It was uncomfortable. It was intrusive. It was controversial. But I knew that my efforts were rooted in good intentions. I knew that the people living in the house would appreciate the surprise me and my 7 close friends had in store for them. We had been rehearsing.

Welcome to Halloween in a pandemic.

This year, my creativity was tested. My co-founders and I, all party scientists and thrill-seekers at heart, asked ourselves: How can we bring the good vibes to the city while following public health guidelines?

In Vancouver, there is a limit of 6 people you can have in your household. So there were no house parties planned. Given the restrictions, Halloween was pretty much cancelled. A normal person would have accepted this and put on a spooky movie in the safety of their own home.

My squad, on the other hand, we had different plans.

After pondering the question for some time, one of my co-founders had the golden idea.

We rented a mini-van, got 6 of our best friends dressed in hazmat suits and masks, and we hit the road. It was time to distribute some love letters while performing a very special dance for unsuspecting families.

Michael Jackson’s Thriller. We called it the reverse trick or treat!

We met at WeWork, adorned our hazmat suits, and wrote the love letters. I picked up the minivan, and we all jumped in, singing songs on the way to the first (random) neighbourhood.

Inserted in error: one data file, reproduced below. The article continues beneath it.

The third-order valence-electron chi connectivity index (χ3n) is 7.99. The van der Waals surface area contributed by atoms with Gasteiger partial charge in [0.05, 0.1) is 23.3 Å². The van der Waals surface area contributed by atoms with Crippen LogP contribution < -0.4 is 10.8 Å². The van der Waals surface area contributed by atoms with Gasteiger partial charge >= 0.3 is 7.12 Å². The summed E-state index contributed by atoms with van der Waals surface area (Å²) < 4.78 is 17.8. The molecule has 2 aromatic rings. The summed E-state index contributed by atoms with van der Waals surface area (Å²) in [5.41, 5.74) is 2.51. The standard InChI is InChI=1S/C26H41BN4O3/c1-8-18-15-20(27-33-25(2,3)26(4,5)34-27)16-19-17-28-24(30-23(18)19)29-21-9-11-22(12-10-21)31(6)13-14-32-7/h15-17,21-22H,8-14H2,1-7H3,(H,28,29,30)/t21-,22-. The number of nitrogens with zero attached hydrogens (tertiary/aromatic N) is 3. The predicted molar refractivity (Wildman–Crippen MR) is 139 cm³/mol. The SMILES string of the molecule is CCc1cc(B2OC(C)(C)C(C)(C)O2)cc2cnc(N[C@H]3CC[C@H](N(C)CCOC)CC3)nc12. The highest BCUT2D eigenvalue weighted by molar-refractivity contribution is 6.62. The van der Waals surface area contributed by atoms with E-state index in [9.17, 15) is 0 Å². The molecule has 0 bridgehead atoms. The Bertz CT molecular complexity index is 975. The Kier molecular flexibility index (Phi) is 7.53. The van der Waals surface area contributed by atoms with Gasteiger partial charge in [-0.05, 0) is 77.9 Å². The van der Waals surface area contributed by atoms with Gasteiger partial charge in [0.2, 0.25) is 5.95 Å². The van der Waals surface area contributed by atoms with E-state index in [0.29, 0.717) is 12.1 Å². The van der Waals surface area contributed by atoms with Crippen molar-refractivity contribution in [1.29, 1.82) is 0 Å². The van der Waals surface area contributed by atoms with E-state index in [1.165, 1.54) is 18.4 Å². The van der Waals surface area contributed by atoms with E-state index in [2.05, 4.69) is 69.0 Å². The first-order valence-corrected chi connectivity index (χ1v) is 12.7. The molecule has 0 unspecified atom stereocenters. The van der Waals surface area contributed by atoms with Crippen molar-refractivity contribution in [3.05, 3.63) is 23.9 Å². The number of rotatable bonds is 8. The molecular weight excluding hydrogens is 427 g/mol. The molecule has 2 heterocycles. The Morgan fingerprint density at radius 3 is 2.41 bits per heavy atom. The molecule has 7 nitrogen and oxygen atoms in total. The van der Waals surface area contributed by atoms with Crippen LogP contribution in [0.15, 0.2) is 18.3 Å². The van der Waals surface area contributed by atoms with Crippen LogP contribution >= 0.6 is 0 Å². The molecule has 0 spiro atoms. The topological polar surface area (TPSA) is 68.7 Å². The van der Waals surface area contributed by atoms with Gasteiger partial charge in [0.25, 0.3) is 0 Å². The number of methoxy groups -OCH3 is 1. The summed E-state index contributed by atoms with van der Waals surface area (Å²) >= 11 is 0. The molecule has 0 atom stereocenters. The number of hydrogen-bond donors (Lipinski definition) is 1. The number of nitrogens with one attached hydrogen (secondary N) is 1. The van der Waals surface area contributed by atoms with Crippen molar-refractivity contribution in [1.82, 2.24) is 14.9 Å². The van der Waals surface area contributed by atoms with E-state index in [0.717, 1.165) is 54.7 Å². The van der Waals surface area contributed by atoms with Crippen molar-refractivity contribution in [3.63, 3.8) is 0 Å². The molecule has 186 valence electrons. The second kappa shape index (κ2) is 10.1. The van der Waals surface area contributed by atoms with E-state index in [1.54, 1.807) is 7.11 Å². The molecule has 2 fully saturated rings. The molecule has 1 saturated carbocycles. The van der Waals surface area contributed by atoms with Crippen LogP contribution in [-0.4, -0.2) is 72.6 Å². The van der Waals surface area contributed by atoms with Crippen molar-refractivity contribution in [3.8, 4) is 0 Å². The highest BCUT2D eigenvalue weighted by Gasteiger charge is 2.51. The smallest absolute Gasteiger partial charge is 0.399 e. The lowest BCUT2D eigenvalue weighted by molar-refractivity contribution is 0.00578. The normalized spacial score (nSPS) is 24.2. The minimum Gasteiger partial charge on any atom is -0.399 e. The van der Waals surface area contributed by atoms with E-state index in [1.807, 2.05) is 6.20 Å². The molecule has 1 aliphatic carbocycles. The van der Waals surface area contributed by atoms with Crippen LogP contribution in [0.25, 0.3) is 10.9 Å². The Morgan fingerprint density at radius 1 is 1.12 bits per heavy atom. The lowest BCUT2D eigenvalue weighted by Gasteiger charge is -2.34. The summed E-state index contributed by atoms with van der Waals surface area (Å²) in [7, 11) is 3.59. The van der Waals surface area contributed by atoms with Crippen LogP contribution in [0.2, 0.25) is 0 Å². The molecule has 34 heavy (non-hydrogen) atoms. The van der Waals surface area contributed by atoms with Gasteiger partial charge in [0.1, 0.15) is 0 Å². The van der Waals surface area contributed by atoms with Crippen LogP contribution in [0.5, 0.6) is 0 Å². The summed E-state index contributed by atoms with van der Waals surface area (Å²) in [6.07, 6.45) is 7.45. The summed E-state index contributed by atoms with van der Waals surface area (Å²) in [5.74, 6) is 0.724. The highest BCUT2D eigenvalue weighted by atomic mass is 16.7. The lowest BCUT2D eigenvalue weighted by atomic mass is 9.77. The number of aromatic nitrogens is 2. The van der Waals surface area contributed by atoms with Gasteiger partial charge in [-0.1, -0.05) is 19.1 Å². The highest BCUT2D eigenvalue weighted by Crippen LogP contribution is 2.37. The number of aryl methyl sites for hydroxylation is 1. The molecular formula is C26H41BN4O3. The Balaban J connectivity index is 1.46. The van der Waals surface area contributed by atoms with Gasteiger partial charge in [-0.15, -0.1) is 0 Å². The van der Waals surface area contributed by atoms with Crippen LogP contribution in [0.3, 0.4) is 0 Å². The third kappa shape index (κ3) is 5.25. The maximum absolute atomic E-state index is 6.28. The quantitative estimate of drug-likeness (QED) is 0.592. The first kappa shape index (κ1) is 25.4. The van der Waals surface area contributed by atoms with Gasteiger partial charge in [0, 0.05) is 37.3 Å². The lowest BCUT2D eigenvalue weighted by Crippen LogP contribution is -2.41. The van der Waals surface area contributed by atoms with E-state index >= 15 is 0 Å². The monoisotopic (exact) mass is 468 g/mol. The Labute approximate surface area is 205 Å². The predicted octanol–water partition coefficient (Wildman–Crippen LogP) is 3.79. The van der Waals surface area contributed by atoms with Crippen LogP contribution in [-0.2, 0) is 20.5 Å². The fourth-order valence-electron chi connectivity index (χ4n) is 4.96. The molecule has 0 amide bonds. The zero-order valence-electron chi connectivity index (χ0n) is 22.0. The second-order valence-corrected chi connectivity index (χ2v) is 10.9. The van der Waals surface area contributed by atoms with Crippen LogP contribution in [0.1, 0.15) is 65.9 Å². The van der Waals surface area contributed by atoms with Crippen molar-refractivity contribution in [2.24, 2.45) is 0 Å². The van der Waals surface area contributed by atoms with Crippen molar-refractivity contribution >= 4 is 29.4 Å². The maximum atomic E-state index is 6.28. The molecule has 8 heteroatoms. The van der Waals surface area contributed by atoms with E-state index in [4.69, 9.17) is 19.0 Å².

I went to the decorated house, knocked on the door, and pressed play on Thriller. Meanwhile, all my friends jumped out of the mini van and launched themselves onto the street, face down, dead, like zombies. Then, we slowly twitched upward and thrilled our observers.

Five houses later, our mission was accomplished. A 100% success rate. Everyone we handed a love letter to was filled with hope. People were doing the thriller with us from their balconies. Someone gifted us a box of chocolates. A group of teenagers joined our dance and sang with us in the street.

Our success illustrated a few realities of being human.

First, we exaggerate the risk of socially edgy activities.

“Nothing in life is as important as you think it is, while you are thinking about it.” What this means is that when humans are thinking, they exaggerate the importance of what they’re thinking about. This is called the focusing illusion. When we think of uncommon social behaviours, we exaggerate the potential negative consequences in our minds. We make it a big deal in our minds. We think about all the people we can piss off. We exaggerate the consequences of pissing people off. We fret.

Humans have a negativity or ‘haters’ bias. We’re plagued with the tendency to pay attention to the one critic instead of the ten praisers. This bias, complimented by the focussing illusion, explains why I am likely the only person on Earth to assemble my friends in a minivan and perform the thriller in front of strangers in random neighbourhoods.

What I have realized in my years of igniting impromptu dance parties across the planet, in often inappropriate places, is that the negative consequences are often less likely and less severe than I thought. This realization has led to some of the greatest achievements of my life. By consciously disentangling the risks of social stunts (like talking to a stranger or dancing in public), I have become invincible to analysis paralysis.